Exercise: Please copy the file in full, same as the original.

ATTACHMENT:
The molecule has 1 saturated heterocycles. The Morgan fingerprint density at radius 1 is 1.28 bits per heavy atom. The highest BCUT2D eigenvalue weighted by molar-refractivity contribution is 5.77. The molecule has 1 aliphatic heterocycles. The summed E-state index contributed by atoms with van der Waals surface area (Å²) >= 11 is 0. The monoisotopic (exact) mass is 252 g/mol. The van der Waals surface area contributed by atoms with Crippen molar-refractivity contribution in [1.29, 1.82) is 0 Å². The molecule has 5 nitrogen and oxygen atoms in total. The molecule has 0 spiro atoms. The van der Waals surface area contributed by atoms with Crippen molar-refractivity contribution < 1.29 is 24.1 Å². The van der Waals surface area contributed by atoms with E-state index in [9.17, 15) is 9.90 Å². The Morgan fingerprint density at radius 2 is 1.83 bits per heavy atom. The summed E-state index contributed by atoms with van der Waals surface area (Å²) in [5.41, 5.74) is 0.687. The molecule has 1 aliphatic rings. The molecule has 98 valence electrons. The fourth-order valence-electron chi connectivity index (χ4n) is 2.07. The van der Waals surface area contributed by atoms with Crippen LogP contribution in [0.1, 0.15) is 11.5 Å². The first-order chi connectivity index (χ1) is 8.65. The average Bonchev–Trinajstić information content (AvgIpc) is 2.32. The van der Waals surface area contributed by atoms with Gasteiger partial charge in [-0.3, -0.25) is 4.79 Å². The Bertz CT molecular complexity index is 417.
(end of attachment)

The molecule has 1 saturated heterocycles. The Morgan fingerprint density at radius 1 is 1.28 bits per heavy atom. The highest BCUT2D eigenvalue weighted by molar-refractivity contribution is 5.77. The molecule has 1 aliphatic heterocycles. The summed E-state index contributed by atoms with van der Waals surface area (Å²) >= 11 is 0. The monoisotopic (exact) mass is 252 g/mol. The van der Waals surface area contributed by atoms with Crippen molar-refractivity contribution in [1.29, 1.82) is 0 Å². The molecule has 5 nitrogen and oxygen atoms in total. The molecule has 0 spiro atoms. The van der Waals surface area contributed by atoms with Crippen molar-refractivity contribution < 1.29 is 24.1 Å². The van der Waals surface area contributed by atoms with E-state index in [9.17, 15) is 9.90 Å². The Morgan fingerprint density at radius 2 is 1.83 bits per heavy atom. The summed E-state index contributed by atoms with van der Waals surface area (Å²) in [5.41, 5.74) is 0.687. The molecule has 1 aliphatic rings. The molecule has 98 valence electrons. The fourth-order valence-electron chi connectivity index (χ4n) is 2.07. The van der Waals surface area contributed by atoms with Crippen LogP contribution in [0.1, 0.15) is 11.5 Å². The first-order chi connectivity index (χ1) is 8.65. The average Bonchev–Trinajstić information content (AvgIpc) is 2.32. The van der Waals surface area contributed by atoms with Gasteiger partial charge in [-0.3, -0.25) is 4.79 Å². The Bertz CT molecular complexity index is 417.